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Electoral Commissioner tells Liberals to add their names to light rail postcards

The Canberra Liberals will have to add their names to thousands of postcards being distributed as part of the campaign against light rail, after the Electoral Commission found they did not meet Electoral Act requirements.

About 200,000 postcards have been printed, asking members of the public for their views on the tram project and directing them to an online survey published by opposition transport spokesman Alistair Coe.

The cards do not include Mr Coe's name nor that of any opposition member, the Liberal Party or an official authorisation, as required by the territory's Electoral Act.

The return mailing address says only "ACT Opposition" and the Legislative Assembly post office box number.

Electoral Commissioner Phil Green investigated the postcards after questions from The Canberra Times on Tuesday, meeting with Opposition Leader Jeremy Hanson and Mr Coe.

Mr Green said he believed the postcards did represent electoral materials, and therefore required an authorisation or the name of a person or a party. The rules don't require authorisation on letters from Assembly members, press releases, annual reports, merchandise or publications by government agencies.


Mr Green said adding the name of the sender or an indication that the sender is an Assembly member would satisfy the requirements.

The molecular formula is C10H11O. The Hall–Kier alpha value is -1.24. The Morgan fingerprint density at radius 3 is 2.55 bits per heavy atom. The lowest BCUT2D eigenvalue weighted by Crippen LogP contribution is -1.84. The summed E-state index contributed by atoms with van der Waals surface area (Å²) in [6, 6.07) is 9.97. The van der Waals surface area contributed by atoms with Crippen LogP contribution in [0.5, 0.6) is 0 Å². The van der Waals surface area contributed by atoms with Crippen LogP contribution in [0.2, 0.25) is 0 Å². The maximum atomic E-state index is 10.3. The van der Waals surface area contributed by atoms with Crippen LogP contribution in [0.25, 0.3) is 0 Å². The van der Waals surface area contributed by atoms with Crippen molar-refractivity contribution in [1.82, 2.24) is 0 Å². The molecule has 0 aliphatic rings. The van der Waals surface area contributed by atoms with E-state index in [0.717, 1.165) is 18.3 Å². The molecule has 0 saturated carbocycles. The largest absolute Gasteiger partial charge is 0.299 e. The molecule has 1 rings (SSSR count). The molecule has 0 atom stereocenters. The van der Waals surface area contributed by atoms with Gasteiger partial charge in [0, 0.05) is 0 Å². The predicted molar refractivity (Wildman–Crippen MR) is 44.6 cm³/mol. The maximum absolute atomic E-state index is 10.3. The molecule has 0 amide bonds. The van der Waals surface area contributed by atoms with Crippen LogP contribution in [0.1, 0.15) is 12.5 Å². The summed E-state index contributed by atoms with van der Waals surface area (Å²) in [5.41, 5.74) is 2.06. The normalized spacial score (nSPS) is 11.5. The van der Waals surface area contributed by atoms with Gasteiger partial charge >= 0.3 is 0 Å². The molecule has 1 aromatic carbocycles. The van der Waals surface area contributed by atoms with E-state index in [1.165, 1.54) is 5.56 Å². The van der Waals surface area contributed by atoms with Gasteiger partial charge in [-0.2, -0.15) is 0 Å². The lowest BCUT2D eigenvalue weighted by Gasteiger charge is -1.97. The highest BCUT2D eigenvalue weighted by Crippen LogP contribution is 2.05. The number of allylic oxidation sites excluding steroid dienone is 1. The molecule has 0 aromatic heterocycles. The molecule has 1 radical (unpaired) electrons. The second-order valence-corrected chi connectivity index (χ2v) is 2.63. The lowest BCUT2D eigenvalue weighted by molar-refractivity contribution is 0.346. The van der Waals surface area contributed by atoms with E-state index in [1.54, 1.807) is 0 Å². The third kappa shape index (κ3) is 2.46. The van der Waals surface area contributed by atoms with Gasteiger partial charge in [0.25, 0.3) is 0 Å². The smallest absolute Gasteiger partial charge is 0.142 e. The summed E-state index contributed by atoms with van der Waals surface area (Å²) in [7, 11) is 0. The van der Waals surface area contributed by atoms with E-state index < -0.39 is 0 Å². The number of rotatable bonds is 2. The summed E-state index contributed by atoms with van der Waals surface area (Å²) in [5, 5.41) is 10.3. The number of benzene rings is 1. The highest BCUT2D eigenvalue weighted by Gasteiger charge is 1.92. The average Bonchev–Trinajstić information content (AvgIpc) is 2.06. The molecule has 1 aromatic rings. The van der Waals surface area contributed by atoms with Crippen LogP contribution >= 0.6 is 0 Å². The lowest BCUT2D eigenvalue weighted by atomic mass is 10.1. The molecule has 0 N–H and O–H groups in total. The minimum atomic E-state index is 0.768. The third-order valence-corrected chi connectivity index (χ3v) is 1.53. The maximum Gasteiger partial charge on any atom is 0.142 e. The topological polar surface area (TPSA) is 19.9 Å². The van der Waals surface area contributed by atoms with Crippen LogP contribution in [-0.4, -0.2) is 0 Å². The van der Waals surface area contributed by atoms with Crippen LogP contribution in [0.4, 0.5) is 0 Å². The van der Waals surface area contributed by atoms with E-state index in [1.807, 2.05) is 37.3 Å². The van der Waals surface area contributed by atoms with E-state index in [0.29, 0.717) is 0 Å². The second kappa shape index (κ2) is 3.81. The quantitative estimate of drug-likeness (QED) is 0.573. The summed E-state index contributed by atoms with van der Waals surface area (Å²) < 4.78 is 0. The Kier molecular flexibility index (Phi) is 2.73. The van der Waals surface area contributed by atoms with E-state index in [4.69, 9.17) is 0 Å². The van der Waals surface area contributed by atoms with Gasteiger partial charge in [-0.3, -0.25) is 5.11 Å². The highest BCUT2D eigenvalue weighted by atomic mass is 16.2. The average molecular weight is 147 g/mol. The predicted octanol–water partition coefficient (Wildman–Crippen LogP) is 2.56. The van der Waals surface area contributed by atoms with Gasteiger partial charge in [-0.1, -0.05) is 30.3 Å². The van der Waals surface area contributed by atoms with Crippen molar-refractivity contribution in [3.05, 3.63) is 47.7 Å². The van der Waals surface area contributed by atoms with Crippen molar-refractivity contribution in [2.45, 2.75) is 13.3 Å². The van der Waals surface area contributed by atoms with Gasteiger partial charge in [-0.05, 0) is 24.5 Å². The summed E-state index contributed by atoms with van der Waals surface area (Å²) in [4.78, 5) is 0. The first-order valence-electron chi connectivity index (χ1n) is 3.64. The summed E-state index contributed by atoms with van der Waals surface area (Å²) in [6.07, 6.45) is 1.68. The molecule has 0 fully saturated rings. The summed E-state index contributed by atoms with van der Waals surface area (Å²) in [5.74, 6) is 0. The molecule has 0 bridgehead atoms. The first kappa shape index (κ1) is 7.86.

Names will be stamped or written by hand on the thousands of remaining cards and no further action would be required, Mr Green said.

"Mr Coe has undertaken to insert his name and title on the postcard by use of a stamp in a manner so as to indicate that he is the sender of the card.

"I am also satisfied that any apparent failure to comply with the authorisation provisions was inadvertent and that appropriate steps are being taken to remedy the situation."

The postcards cost about $4500 for printing and will be handed out in shopping centres and placed in letterboxes around the city.

"There certainly are some ambiguities regarding the requirements of the Electoral ACT, the rules of the Assembly and the Remuneration Tribunal," Mr Coe said.

"We think there is a lot of scope for those rules to be harmonised so that all MLAs can be compliant with each set of rules at all times."

He said the website authorisation was included because respondents would receive an anti-light rail message. Political parties regularly use online surveys and websites to collect voters' information, including for campaign databases and fundraising mailing lists.

Mr Coe's printing has come under scrutiny before. Last year it was reported he sent 45,000 Christmas "calendar cards" to constituents and about 2000 21st birthday cards.

In 2012, Mr Coe and Liberal Vicki Dunne were ordered by then-Speaker Shane Rattenbury to repay thousands of dollars for pamphlets distributed in their Ginninderra electorate.

Already more than 2000 responses have been received to the new postcards. Mr Coe said about 23 per cent were in favour of the tram line to Gungahlin, while about 76 per cent were opposed.

In a separate development, Capital Metro Minister Simon Corbell told the Assembly this month that two sets of government-commissioned research completed last year on the tram had cost taxpayers more than $78,000.

Polling by Piazza Research in August 2014 found 55 per cent of Canberra residents support building a light rail system. The telephone survey found 34 per cent opposition to the tram, strongest in Kambah, Curtin, Garran and Hughes.

The Capital Metro agency also spent another $3400 for the production of 2000 promotional cardboard model trams.